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How shrinking corn could help farmers—and the environment

A view shows short stature corn growing next to regular corn at Bayer research farm in Jerseyville, Illinois, U.S., August 11, 2022. REUTERS/Karl Plume

On 10 August 2020, a record-breaking windstorm raced across Iowa, the big buckle of the U.S. Corn Belt. Gusts up to 225 kilometers per hour flattened fields and buildings, with losses totaling an estimated $12 billion across several states. “It was devastating,” says Kelly Gillespie, a crop physiologist with Bayer Crop Science, who recalls driving by ruined houses and wrecked silos. About 16% of Iowa’s corn and soybean crops were damaged or destroyed. “Corn snapped and broken for as far you could see.”

In the midst of the destruction, though, Gillespie saw glimmers of hope. When she and other researchers visited fields of experimental corn plants developed by Bayer, they saw that most of the plants had resisted the force of the storm and remained standing. The source of their strength? They were shorter.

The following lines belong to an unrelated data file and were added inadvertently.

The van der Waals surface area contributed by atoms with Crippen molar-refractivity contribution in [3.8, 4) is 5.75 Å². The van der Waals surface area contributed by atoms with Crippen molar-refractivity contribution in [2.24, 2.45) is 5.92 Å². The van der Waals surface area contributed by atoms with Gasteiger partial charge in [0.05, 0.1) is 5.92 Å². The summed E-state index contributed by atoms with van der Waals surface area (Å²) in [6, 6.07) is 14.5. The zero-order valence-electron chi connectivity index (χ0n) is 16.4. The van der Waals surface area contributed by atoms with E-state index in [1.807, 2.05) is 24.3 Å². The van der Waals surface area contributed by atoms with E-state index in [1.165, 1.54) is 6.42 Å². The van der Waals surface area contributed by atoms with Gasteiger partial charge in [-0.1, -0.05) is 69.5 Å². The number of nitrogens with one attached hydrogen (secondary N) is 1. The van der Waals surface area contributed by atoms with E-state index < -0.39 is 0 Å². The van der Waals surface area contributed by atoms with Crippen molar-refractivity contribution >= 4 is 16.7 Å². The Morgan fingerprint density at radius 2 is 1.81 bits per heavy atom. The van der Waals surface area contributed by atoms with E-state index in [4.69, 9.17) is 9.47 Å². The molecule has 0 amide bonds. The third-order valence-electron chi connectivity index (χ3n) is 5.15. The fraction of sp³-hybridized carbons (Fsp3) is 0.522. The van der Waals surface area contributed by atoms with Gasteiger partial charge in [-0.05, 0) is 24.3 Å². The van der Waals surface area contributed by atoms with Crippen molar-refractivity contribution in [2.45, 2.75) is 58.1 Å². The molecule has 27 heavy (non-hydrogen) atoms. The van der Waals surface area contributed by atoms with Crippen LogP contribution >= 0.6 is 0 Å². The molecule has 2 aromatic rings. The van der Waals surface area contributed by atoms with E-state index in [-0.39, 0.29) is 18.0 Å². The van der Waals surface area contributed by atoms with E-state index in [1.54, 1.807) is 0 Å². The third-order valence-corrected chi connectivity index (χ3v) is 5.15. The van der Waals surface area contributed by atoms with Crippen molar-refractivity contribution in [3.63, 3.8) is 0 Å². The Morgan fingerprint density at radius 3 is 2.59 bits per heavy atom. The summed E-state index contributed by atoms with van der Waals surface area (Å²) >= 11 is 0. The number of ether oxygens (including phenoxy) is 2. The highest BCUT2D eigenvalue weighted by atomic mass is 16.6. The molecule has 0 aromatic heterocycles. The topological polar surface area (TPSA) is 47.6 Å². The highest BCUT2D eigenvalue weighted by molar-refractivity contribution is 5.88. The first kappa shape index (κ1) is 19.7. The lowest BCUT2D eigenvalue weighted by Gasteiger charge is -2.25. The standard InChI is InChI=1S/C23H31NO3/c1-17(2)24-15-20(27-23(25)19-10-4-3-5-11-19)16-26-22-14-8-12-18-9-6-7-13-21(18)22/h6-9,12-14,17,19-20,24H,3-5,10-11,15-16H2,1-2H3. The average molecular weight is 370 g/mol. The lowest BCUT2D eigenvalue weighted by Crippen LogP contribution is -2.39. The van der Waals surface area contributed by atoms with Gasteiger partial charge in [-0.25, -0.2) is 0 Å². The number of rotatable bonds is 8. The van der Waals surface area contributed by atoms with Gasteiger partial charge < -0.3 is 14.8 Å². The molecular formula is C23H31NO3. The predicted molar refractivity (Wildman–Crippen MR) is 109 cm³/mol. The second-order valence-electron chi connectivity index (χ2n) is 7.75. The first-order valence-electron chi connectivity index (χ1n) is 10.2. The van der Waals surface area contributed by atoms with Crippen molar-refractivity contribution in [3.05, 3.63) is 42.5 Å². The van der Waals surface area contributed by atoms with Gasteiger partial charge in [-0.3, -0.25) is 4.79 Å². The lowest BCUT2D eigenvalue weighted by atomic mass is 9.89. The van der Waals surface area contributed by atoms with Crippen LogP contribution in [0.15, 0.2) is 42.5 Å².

To an interstate traveler—or anyone lost in a corn maze—the most impressive feature of corn is its stature. Modern corn can grow twice as tall as a person, but height has drawbacks, making the plants vulnerable to wind and more difficult for farmers to tend. Plant scientists think corn can be improved by making it shorter, and leading seed companies are doing that through both conventional breeding and genetic engineering. Bayer has launched a short variety in Mexico, another company is selling its versions in the United States, and more are getting involved.

Read the original article in Science.